Displacement in Somalia Reaches Record High 3.8 Million: IOM Deputy Director General Calls for Sustainable Solutions

55-Year-old Salado and her family left their village in Gedo Region to a displacement site of Kaxareey in Dollow after losing all their livestock.  Photo: Claudia Rosel/IOM

55-Year-old Salado and her family left their village in Gedo Region to a displacement site of Kaxareey in Dollow after losing all their livestock.  Photo: Claudia Rosel/IOM 

Geneva/Mogadishu – As the number of displacements in Somalia reaches a new high of 3.8 million people, the International Organization for Migration (IOM) Deputy Director General for Operations, Ugochi Daniels, counts on donor investments in solutions to prevent further displacement, and address the dire living situation of the millions affected by the ongoing drought and conflict. 

The convergence of climate risks and conflict will amplify current gaps following five consecutive below -average rainy seasons and a projected sixth in early 2023, which could force tens of thousands of people to seek refuge in major cities and towns, particularly in Baidoa and Mogadishu where IOM projects that approximately 300,000 people could be newly displaced by July 2023. 

Most of the newly displaced might never go back to their places of origin because the land can no longer provide, and insecurity will only increase as competition for the already scarce resources grow. As a result, entire families will be born and raised in informal settlements amid unsuitable living conditions.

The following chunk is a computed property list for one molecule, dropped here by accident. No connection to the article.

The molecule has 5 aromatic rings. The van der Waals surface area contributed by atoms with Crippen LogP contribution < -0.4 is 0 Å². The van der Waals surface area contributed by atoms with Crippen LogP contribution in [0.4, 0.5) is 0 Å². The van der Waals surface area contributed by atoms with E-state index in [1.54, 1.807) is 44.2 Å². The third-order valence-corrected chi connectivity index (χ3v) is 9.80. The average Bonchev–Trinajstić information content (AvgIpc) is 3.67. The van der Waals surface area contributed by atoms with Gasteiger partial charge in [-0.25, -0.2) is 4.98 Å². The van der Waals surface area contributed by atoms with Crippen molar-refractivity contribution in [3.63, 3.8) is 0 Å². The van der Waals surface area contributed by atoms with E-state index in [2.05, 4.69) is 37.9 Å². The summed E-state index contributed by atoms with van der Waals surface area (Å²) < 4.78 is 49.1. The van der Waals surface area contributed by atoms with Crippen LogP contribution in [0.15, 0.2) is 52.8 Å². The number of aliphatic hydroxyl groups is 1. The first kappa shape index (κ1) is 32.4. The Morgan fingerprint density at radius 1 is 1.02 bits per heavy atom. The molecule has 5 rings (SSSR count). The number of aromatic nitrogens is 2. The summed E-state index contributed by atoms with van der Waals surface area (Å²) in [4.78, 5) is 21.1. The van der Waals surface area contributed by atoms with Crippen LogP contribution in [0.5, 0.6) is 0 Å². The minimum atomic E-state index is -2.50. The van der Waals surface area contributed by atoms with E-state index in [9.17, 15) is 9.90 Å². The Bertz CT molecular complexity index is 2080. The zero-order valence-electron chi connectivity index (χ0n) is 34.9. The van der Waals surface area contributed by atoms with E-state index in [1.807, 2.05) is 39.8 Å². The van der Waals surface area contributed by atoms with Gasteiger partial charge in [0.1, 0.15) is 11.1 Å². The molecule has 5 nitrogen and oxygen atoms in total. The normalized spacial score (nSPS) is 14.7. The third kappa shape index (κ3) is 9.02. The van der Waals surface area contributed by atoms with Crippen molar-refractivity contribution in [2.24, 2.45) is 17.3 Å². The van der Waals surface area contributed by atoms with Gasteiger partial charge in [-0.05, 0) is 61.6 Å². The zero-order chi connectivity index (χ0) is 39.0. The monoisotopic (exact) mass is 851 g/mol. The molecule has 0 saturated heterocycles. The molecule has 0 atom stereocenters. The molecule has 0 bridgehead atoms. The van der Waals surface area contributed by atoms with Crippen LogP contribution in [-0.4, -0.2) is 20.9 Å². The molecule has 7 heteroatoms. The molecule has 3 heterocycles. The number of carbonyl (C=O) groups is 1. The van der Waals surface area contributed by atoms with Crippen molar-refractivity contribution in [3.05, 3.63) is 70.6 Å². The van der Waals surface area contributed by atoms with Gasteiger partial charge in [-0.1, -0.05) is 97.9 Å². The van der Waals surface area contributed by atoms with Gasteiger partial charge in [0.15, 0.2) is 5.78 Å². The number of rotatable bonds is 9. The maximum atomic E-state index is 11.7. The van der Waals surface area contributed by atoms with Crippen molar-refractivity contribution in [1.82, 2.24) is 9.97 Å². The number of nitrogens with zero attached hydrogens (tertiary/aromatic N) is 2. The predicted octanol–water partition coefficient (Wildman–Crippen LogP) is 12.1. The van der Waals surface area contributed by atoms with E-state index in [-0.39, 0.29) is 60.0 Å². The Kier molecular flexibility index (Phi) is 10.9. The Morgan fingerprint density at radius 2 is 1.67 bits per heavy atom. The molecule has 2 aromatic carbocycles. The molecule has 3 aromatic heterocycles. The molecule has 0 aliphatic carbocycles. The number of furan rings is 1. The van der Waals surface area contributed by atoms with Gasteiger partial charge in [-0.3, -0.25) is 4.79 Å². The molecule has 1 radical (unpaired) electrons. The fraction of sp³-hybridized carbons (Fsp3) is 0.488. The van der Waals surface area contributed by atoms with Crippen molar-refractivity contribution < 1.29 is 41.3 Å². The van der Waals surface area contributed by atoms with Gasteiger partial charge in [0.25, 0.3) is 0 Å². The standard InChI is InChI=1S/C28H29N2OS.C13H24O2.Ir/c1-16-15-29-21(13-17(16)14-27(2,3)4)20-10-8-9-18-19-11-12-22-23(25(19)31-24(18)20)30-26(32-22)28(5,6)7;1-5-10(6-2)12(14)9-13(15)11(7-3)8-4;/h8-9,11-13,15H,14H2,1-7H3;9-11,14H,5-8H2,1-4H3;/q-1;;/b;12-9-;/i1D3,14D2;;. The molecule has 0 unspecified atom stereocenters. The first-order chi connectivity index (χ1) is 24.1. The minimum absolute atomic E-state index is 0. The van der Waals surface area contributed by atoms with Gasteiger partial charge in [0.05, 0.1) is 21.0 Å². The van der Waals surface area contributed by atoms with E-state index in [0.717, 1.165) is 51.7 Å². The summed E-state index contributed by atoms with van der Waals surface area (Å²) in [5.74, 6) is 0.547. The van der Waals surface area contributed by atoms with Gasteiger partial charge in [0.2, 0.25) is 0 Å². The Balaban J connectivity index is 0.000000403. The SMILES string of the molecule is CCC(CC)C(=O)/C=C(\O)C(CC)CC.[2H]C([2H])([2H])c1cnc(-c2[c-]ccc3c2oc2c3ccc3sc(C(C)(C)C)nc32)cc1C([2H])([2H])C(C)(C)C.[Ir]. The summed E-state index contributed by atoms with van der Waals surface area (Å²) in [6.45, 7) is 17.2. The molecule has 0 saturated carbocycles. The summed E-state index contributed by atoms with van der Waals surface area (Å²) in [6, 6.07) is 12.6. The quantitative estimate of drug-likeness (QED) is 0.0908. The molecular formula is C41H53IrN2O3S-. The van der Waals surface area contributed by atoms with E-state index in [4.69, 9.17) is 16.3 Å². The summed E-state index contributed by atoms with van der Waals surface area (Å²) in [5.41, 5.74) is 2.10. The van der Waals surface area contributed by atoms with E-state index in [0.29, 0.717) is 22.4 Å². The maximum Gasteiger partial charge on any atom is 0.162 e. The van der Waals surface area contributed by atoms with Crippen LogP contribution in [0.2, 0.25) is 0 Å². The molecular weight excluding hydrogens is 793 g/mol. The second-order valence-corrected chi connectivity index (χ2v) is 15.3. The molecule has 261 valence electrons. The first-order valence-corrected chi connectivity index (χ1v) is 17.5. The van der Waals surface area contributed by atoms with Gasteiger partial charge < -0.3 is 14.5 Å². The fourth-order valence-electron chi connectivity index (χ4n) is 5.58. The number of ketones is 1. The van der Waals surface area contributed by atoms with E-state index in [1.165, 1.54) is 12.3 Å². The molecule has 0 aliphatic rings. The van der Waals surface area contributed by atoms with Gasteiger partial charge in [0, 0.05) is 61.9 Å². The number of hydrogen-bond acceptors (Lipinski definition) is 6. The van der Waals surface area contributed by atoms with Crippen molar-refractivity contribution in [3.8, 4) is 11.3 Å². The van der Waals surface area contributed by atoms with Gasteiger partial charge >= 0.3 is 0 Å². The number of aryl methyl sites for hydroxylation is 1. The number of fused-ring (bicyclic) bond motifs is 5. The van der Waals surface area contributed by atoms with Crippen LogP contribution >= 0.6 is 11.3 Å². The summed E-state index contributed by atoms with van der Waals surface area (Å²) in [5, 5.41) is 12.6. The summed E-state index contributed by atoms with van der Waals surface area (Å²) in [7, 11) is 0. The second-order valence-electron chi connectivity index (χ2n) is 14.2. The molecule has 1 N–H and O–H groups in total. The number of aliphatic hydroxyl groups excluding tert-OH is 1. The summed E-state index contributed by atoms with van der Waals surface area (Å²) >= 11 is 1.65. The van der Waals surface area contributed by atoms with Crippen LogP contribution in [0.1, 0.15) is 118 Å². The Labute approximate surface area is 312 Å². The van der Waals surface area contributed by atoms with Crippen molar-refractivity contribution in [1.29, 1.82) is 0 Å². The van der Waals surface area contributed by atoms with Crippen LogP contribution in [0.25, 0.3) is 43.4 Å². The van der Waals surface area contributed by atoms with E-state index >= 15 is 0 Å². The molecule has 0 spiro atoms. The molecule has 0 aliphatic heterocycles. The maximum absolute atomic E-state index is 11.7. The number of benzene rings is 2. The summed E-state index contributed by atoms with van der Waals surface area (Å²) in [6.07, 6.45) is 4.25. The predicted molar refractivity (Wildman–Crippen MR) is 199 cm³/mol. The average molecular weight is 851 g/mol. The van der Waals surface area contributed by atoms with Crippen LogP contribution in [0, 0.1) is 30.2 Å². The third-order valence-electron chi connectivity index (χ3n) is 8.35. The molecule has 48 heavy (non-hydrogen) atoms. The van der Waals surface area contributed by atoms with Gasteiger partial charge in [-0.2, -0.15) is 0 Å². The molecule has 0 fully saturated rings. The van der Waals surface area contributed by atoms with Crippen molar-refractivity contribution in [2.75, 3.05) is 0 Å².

“We have a window of opportunity not to be missed. We need to invest in the places of origin to foster resilience and to prevent further displacement from happening,” said Daniels, who visited Somalia last week. 

“It is also equally important to address basic services, working on social cohesion and stability, governance and justice system and climate change adaptation bringing communities together with their government and diaspora. These building blocks are essential and lay the foundation towards a pathway for a sustainable solution,” said Daniels. 

IOM projects aim to improve their access to land and long-term housing, social services through an inclusive planning process with local authorities and communities, laying the foundation for long-term development planning. 

In areas impacted by violence and conflict, IOM has also promoted women-led justice systems, trained communities to manage natural resources more sustainably, rehabilitated schools and boreholes, and built stronger governance systems such as in Marka, a historical enclave in southern Somalia characterized by conflict. 

“After speaking with women, children, community leaders and local authorities in Baidoa and Marka, I can only applaud the incredible work done to build social cohesion in their communities and ownership of their future for health, education and livelihoods.  IOM is proud to have partnered with them on their journey,” said Daniels.  

“We see so much potential in Somalia’s vibrant diaspora and will support national policy initiatives to maximize their sustained engagement in achieving Sustainable Development Goals for the people of Somalia.”  

Investments need to prevent current and further displacement and address the growing needs in a more sustainable way to achieve solutions for development. 


For more information, please contact:  

In Somalia: Claudia Rosel, 

In Geneva: Kennedy Okoth,